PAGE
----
Free throws give Navy 89-81 win, 4-1 start New Hampshire erases most of 21-point deficit

December 04, 1996|By Alan Goldstein | Alan Goldstein,SUN STAFF

Navy turned a seemingly comfortable 21-point lead in the second half into a suspenseful free-throw shooting contest before putting away New Hampshire, 89-81, at Alumni Hall in Annapolis last night.

The Midshipmen boosted their record to 4-1, their best start since David Robinson held court here in the 1986-87 season. But they did it the hard way, failing to score a field goal after junior guard Terrell Hickmon hit a jump shot with 3: 03 left.

The Wildcats (1-3) kept fouling to stop the clock, and the Mids played into their hands by making only four of their next 12 free throws.

A layup by freshman guard Carmen Maciariello pulled the visitors within 81-75 with 61 seconds to go, but they could draw no closer.

Reserve guard Aaron Smith converted five of six free throws in the last 38 seconds to seal the victory before a crowd of 1,165.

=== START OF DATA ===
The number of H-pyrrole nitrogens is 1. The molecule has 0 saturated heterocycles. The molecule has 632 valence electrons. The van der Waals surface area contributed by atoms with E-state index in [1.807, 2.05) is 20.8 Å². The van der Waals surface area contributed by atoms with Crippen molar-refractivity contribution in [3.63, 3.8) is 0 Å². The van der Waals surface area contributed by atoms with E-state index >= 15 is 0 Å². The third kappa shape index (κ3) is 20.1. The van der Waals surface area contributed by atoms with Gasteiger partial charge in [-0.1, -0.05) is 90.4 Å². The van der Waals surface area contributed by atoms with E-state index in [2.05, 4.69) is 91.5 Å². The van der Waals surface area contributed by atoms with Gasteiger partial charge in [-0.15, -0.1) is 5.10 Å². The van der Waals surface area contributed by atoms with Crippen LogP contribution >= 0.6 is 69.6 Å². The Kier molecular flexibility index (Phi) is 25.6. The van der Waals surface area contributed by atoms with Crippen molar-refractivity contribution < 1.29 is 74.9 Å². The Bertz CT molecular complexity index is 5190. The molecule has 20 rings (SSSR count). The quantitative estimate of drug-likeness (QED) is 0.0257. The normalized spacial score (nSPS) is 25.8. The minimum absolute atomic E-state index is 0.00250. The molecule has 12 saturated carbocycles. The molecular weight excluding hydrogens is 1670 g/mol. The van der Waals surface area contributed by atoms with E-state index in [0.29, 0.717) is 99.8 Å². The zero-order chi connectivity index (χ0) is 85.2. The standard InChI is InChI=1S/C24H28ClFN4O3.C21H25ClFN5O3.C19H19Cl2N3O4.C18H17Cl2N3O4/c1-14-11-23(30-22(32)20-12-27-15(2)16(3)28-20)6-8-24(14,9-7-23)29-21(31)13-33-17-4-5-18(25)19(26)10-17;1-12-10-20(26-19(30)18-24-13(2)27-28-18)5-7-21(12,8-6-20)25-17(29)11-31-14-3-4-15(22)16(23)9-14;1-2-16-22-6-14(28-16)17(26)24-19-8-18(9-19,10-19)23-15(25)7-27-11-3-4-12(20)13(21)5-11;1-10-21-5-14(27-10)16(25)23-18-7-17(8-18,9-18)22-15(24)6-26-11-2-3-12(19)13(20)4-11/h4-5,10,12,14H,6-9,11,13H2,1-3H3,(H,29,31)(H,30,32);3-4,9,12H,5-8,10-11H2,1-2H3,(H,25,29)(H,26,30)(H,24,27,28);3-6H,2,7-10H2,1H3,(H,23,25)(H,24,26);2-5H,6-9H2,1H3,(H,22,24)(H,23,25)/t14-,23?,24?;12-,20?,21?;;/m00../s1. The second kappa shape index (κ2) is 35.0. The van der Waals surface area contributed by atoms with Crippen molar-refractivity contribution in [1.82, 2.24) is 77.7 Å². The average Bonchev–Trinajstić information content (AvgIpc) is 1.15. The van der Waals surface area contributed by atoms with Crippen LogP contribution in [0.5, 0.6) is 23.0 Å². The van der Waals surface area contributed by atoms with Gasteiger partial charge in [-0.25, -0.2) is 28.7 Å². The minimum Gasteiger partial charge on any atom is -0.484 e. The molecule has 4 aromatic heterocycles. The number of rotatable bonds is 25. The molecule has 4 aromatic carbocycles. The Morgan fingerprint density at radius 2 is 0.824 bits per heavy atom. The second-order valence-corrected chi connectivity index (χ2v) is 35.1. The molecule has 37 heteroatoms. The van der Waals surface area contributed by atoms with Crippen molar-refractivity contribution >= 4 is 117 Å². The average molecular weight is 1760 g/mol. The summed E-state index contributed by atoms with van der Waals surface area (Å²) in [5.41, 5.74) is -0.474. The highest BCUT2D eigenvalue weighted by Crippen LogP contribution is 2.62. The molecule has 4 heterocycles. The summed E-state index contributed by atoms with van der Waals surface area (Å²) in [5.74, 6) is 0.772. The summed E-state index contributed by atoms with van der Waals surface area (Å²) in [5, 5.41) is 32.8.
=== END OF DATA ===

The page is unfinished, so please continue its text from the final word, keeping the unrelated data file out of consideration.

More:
Junior swing man Michael Heary, who struggled with his shooting last season, appeared to regain his touch, leading Navy with a game-high 24 points and eight rebounds. He also set an example for his teammates by hitting nine of 10 free throws.

"I put a lot of time in during the off-season because I felt I let myself and the team down last year," Heary said. "I made a commitment to do a better job shooting and rebounding.

"Last year, I thought I had to get my shot off quick because we had trouble putting points on the board. Now I feel I'll get my shots out of the offense because Seth Schuknecht and Hassan Booker give us more options up front."

Heary's three-pointer made it 62-41 with 12 minutes left, and a boost from reserves Hickmon (nine points) and Matt Sladky (14) kept the Mids in front 77-61 before the offense stalled.

"It was a long, ugly game," conceded Navy coach Don DeVoe. "We lost our focus, missed all those free throws, and the more we missed, it added to their momentum."

Junior guard Carlos Bradberry and Maciariello sparked the comeback that ended when Bradberry missed a driving shot with 43 seconds remaining.

DeVoe gambled in the first half by going with a small lineup, with Schuknecht, at 6 feet 6, his tallest player, against the Wildcats' front line that boasted 6-11 Ken Rassi and 6-7 Matt Acres.

But the Mids out-hustled the Wildcats on the boards and finished the game with a 35-31 rebounding edge.

Pub Date: 12/04/96

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